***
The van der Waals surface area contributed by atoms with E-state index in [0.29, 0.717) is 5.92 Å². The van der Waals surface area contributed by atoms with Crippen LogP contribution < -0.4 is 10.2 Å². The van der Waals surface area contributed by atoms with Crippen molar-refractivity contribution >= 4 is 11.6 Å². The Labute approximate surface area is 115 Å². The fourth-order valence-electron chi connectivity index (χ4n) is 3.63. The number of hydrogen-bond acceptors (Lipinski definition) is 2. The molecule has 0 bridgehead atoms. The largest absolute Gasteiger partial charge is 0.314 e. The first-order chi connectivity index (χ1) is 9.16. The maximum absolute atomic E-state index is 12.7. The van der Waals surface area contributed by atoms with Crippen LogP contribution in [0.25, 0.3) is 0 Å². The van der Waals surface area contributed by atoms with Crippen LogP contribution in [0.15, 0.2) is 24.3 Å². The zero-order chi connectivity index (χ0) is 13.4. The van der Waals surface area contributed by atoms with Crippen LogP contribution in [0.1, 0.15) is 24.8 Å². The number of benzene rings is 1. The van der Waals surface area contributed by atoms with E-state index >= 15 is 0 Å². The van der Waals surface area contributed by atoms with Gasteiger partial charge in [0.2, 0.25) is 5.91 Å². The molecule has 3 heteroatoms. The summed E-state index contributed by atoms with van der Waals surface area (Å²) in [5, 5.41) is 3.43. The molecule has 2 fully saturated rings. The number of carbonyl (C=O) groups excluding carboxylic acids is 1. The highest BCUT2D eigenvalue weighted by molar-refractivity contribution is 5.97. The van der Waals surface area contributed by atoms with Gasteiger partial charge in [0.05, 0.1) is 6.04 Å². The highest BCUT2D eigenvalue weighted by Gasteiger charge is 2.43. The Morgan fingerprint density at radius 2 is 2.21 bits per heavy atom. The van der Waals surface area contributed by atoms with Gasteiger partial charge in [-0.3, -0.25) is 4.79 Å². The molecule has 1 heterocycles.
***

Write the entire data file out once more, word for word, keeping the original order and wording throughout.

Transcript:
The van der Waals surface area contributed by atoms with E-state index in [0.29, 0.717) is 5.92 Å². The van der Waals surface area contributed by atoms with Crippen LogP contribution < -0.4 is 10.2 Å². The van der Waals surface area contributed by atoms with Crippen molar-refractivity contribution >= 4 is 11.6 Å². The Labute approximate surface area is 115 Å². The fourth-order valence-electron chi connectivity index (χ4n) is 3.63. The number of hydrogen-bond acceptors (Lipinski definition) is 2. The molecule has 0 bridgehead atoms. The largest absolute Gasteiger partial charge is 0.314 e. The first-order chi connectivity index (χ1) is 9.16. The maximum absolute atomic E-state index is 12.7. The van der Waals surface area contributed by atoms with Crippen LogP contribution in [0.25, 0.3) is 0 Å². The van der Waals surface area contributed by atoms with Crippen LogP contribution in [0.15, 0.2) is 24.3 Å². The zero-order chi connectivity index (χ0) is 13.4. The van der Waals surface area contributed by atoms with Crippen LogP contribution in [0.1, 0.15) is 24.8 Å². The number of benzene rings is 1. The van der Waals surface area contributed by atoms with E-state index >= 15 is 0 Å². The van der Waals surface area contributed by atoms with Gasteiger partial charge in [0.2, 0.25) is 5.91 Å². The molecule has 3 heteroatoms. The summed E-state index contributed by atoms with van der Waals surface area (Å²) in [5, 5.41) is 3.43. The molecule has 2 fully saturated rings. The number of carbonyl (C=O) groups excluding carboxylic acids is 1. The highest BCUT2D eigenvalue weighted by molar-refractivity contribution is 5.97. The van der Waals surface area contributed by atoms with Gasteiger partial charge in [0.05, 0.1) is 6.04 Å². The highest BCUT2D eigenvalue weighted by Gasteiger charge is 2.43. The Morgan fingerprint density at radius 2 is 2.21 bits per heavy atom. The van der Waals surface area contributed by atoms with Gasteiger partial charge in [-0.3, -0.25) is 4.79 Å². The molecule has 1 heterocycles.